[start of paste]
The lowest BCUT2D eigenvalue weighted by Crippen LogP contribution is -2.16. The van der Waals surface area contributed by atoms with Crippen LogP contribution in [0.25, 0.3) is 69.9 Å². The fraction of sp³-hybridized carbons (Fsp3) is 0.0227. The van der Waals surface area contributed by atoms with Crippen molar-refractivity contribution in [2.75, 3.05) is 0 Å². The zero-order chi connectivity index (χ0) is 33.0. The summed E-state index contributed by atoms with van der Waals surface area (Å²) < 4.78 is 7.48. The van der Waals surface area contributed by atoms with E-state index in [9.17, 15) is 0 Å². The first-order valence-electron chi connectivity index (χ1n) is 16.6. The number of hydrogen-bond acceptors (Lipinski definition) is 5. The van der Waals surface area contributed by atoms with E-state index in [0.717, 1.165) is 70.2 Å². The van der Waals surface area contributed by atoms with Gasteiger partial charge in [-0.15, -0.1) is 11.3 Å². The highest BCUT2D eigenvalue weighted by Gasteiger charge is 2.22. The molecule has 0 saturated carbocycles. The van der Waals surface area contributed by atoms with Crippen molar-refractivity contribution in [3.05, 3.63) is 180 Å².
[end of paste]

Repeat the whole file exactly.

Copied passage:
The lowest BCUT2D eigenvalue weighted by Crippen LogP contribution is -2.16. The van der Waals surface area contributed by atoms with Crippen LogP contribution in [0.25, 0.3) is 69.9 Å². The fraction of sp³-hybridized carbons (Fsp3) is 0.0227. The van der Waals surface area contributed by atoms with Crippen molar-refractivity contribution in [2.75, 3.05) is 0 Å². The zero-order chi connectivity index (χ0) is 33.0. The summed E-state index contributed by atoms with van der Waals surface area (Å²) < 4.78 is 7.48. The van der Waals surface area contributed by atoms with E-state index in [9.17, 15) is 0 Å². The first-order valence-electron chi connectivity index (χ1n) is 16.6. The number of hydrogen-bond acceptors (Lipinski definition) is 5. The van der Waals surface area contributed by atoms with E-state index in [0.717, 1.165) is 70.2 Å². The van der Waals surface area contributed by atoms with Gasteiger partial charge in [-0.15, -0.1) is 11.3 Å². The highest BCUT2D eigenvalue weighted by Gasteiger charge is 2.22. The molecule has 0 saturated carbocycles. The van der Waals surface area contributed by atoms with Crippen molar-refractivity contribution in [3.05, 3.63) is 180 Å².